It typically takes 7-9 years to become a lecturer, not including any time you spend building experience. It often takes 3-4 years to complete a bachelor's degree program, 1-2 years to complete a master's degree program, and three years to earn your Ph.D. Keep in mind that some institutions may have their own requirements for different programs of study.

Is A Ph.D. Necessary To Become A Lecturer?

Mostly, you do not need a Ph.D. to become a lecturer. However, this requirement depends on the higher institution you want to work for. While a master's degree is the common minimum requirement, employers often prefer a Ph.D.

How To Become A Lecturer

If you want to know how to become a lecturer, use these steps:

1. Select an area of expertise

Choose a subject matter or field that you are most passionate about and then spend some time learning more about that discipline. Learning more about the subject can help you determine if you want to earn a degree in this field and eventually teach it in the future.

2. Pursue an undergraduate degree

Pursue a bachelor's degree in a subject area that complements your field of study. You may also want to explore a variety of related studies as you complete your undergraduate degree. Focus on academic excellence and enroll in a variety of courses to help you enhance your knowledge in your chosen discipline.

Related: What Is A Doctoral Degree? (With Types And Helpful Tips)

3. Earn an advanced degree

To become an expert in your area of interest, earn an advanced degree. Most institutions ask for a master's or doctoral degree in your subject area before you start your career as a lecturer. Earning a master's degree can help you learn advanced research methods and can add depth to your subject knowledge.

4. Clear an entrance exam

To become a lecturer or pursue higher education, you need to clear certain entrance exams. The exams differ from course to course. Here are the entrance exams you may encounter:

  • UGC NET: The UGC NET is the most common exam for students who want to teach at UGC-approved colleges.

  • Council of Scientific and Industrial Research (CSIR) NET: The CSIR NET is for students pursuing a scientific field like chemical, physical or mathematical science.

  • Graduate Aptitude Test in Engineering (GATE): The GATE exam helps you become a lecturer at some of the top engineering schools in India.

  • State-Level Eligibility Test (SLET): The UGC also conducts the SLET. You can sit this exam if you are interested in lecturing at state-level colleges or universities.

5. Gain teaching experience

Gain teaching experience while continuing to pursue your education. Many academic institutions offer graduate students the position of assistant or lab instructor to teach courses in their respective subjects. You may also consider teaching in secondary education, which might help you with classroom management, lesson preparation, lecturing, and assessment.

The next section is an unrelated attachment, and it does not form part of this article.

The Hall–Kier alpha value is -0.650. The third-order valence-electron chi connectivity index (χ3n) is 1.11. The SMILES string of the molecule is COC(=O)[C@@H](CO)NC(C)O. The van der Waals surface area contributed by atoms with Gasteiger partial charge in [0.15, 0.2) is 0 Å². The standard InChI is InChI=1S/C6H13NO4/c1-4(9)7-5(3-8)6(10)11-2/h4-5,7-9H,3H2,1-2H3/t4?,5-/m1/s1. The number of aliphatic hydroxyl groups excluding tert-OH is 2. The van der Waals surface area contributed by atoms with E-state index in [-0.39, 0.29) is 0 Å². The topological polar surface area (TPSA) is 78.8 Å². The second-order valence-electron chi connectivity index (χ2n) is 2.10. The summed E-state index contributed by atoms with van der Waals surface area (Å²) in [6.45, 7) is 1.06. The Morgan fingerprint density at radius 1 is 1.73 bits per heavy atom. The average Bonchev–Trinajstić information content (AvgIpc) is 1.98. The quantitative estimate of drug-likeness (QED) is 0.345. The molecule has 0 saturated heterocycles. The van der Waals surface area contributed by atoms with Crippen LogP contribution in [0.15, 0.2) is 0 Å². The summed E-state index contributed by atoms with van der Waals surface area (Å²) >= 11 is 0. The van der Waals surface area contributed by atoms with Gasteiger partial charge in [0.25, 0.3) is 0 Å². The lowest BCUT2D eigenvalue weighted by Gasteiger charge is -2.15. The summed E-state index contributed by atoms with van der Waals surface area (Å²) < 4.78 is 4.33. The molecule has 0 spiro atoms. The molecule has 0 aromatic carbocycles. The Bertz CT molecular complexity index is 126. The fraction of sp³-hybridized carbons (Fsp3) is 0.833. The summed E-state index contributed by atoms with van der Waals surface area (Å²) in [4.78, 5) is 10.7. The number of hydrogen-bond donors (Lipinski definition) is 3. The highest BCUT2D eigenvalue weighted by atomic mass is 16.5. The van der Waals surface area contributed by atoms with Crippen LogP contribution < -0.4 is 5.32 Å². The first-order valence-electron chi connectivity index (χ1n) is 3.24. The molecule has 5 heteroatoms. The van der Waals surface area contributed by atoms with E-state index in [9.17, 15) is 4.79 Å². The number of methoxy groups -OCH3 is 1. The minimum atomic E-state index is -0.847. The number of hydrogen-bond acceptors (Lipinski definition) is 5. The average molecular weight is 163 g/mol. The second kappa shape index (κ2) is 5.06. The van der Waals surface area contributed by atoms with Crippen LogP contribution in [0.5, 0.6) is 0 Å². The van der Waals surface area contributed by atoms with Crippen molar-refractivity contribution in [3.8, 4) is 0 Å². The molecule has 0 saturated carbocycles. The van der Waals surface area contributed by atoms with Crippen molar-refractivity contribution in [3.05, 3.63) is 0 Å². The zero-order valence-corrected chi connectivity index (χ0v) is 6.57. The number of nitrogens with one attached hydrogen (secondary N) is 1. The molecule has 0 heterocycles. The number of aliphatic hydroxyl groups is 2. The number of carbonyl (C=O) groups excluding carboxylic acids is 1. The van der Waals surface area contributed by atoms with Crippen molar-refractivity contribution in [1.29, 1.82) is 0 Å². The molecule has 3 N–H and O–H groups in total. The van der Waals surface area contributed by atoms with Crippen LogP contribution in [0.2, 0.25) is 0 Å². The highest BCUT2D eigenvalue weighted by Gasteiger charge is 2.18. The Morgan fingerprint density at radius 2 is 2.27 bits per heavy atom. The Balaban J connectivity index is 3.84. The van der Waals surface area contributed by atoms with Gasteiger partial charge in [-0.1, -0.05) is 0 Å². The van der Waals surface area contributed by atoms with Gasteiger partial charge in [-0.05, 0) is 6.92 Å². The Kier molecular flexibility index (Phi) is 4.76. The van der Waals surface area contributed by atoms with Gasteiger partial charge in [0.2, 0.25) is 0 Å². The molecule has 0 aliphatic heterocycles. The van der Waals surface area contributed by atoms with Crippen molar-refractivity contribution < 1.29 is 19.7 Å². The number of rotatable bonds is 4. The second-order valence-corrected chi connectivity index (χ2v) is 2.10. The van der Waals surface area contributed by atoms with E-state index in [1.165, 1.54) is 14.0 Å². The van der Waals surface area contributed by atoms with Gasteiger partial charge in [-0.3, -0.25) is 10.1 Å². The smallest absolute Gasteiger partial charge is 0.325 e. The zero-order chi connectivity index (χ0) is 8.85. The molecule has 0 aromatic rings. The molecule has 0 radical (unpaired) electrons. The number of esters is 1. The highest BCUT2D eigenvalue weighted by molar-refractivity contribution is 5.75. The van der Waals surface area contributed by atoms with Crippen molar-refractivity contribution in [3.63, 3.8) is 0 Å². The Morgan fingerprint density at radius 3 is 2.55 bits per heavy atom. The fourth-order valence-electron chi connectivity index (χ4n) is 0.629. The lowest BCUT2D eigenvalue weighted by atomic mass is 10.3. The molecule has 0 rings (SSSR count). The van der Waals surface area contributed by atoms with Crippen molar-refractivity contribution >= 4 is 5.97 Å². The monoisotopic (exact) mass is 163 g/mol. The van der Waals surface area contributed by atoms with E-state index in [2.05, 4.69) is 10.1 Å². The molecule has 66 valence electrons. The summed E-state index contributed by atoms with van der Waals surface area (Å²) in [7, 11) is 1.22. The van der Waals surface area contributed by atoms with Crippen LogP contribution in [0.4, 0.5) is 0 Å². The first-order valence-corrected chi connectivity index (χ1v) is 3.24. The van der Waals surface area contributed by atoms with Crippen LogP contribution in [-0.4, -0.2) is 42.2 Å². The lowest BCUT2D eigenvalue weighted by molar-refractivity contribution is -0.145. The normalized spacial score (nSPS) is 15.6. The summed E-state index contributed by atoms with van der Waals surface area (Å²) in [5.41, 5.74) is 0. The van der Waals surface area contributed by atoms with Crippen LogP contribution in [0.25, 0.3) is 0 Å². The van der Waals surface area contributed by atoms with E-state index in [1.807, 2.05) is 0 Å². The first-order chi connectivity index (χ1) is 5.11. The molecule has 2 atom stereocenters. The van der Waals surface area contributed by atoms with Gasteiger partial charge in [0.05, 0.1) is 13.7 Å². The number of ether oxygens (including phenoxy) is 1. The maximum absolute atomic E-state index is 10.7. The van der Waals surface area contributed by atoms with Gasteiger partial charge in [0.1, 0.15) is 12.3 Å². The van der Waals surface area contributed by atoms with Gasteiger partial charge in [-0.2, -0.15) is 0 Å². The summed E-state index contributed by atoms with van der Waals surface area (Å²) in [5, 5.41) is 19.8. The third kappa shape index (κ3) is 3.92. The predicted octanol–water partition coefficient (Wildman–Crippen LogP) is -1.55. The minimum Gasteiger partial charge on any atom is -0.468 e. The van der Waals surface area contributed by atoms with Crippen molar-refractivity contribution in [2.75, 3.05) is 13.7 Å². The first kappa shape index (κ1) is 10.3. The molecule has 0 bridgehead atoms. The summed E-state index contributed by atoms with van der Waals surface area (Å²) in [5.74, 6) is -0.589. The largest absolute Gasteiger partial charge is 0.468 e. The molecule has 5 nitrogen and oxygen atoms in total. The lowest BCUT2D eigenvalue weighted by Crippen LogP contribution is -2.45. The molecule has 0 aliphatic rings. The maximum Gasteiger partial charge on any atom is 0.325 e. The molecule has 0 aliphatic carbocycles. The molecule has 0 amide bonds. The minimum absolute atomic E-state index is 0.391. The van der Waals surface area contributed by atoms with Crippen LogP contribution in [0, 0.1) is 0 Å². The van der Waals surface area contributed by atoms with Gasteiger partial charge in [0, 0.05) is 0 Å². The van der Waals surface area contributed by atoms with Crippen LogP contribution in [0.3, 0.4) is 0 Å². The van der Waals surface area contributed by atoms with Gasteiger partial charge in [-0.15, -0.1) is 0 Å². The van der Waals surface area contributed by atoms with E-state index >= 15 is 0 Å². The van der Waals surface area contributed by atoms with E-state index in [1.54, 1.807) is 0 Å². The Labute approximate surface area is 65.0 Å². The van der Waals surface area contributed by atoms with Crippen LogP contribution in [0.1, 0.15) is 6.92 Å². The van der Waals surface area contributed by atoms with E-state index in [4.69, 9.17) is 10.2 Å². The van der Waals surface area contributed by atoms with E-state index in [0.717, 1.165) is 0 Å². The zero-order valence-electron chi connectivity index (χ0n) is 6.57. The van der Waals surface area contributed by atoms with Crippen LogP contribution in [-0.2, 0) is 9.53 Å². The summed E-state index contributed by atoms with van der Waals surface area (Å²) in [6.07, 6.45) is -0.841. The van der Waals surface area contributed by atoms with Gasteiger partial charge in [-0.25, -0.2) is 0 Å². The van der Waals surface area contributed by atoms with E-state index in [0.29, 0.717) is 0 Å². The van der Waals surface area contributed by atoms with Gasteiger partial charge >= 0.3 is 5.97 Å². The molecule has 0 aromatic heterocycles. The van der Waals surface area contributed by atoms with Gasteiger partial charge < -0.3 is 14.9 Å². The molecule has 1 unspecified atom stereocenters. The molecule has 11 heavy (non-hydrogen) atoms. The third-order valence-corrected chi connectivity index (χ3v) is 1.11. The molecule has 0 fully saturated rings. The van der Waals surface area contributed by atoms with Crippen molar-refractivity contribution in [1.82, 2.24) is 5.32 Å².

6. Publish research articles

While you do not need to publish research papers or articles in research journals, it may help you start your career as a lecturer. You can also consider publishing these papers in collaboration with your faculty members or with your academic peers.

7. Apply for an adjunct position as a lecturer

After you gain the right education as a lecturer, look for opportunities to join an academic institution as an adjunct faculty member. Contact various academic institutions to find available positions.

Before applying, make sure to tailor your lecturer resume and cover letter to the needs of the institution. This can increase your chances of getting an interview with the institution. In addition, include information in your cover letter that aligns with the institution's beliefs. Essentially, show that you are the right fit for the specific job you are applying for.

Related: Writing a Cover Letter: Tips and Examples

Lecturer Salary

Lecturers make a national average salary of ₹3,04,385 per year. Your salary in this profession depends on your experience level, the academic institution where you work, and your subject area. Some subjects like technology and healthcare are more in demand and, therefore, offer higher salaries.

Related: Salary Negotiation Tips and Examples

Types Of Lecturers

Here are the various types of lecturers:

  • Junior assistant professor: Also known as lecturers, professionals with this title complete teaching and research within their department and in the field of their chosen subject area.

  • Assistant professor: Assistant professors are beginning-level instructors who help professors with various duties and handle various aspects of teaching. They prepare lessons, manage courses, deliver lectures and facilitate learning.

  • Associate professor: An associate professor performs various teaching activities like teaching, performing research, attending conferences, completing administrative duties, and monitoring students.

  • Professor: Professors teach students at a university or institute based on their knowledge level. They are at a higher rank than assistant professors and associate professors.


  • Associate Professor Vs. Professor: What's The Difference?

  • Guide: How To Write An Assistant Professor Cover Letter